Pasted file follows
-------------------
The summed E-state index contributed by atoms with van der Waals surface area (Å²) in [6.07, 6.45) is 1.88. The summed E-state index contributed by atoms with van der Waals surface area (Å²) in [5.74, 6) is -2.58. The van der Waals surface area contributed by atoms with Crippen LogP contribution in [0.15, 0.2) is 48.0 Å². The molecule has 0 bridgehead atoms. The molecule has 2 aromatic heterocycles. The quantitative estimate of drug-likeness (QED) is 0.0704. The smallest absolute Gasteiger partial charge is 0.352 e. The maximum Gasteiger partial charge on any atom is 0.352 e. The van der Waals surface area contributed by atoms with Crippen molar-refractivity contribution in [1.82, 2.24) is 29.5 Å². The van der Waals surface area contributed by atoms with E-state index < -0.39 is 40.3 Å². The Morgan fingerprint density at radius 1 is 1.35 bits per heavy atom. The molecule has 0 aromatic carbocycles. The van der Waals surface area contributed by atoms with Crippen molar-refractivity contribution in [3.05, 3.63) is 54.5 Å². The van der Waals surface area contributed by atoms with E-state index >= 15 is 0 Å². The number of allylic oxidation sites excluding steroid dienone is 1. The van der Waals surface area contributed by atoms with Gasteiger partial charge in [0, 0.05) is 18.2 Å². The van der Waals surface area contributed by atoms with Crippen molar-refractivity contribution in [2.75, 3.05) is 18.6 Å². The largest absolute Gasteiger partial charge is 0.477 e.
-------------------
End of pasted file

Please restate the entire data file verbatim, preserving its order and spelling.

The summed E-state index contributed by atoms with van der Waals surface area (Å²) in [6.07, 6.45) is 1.88. The summed E-state index contributed by atoms with van der Waals surface area (Å²) in [5.74, 6) is -2.58. The van der Waals surface area contributed by atoms with Crippen LogP contribution in [0.15, 0.2) is 48.0 Å². The molecule has 0 bridgehead atoms. The molecule has 2 aromatic heterocycles. The quantitative estimate of drug-likeness (QED) is 0.0704. The smallest absolute Gasteiger partial charge is 0.352 e. The maximum Gasteiger partial charge on any atom is 0.352 e. The van der Waals surface area contributed by atoms with Crippen molar-refractivity contribution in [1.82, 2.24) is 29.5 Å². The van der Waals surface area contributed by atoms with E-state index < -0.39 is 40.3 Å². The Morgan fingerprint density at radius 1 is 1.35 bits per heavy atom. The molecule has 0 aromatic carbocycles. The van der Waals surface area contributed by atoms with Crippen molar-refractivity contribution in [3.05, 3.63) is 54.5 Å². The van der Waals surface area contributed by atoms with E-state index >= 15 is 0 Å². The number of allylic oxidation sites excluding steroid dienone is 1. The van der Waals surface area contributed by atoms with Gasteiger partial charge in [0, 0.05) is 18.2 Å². The van der Waals surface area contributed by atoms with Crippen molar-refractivity contribution in [2.75, 3.05) is 18.6 Å². The largest absolute Gasteiger partial charge is 0.477 e.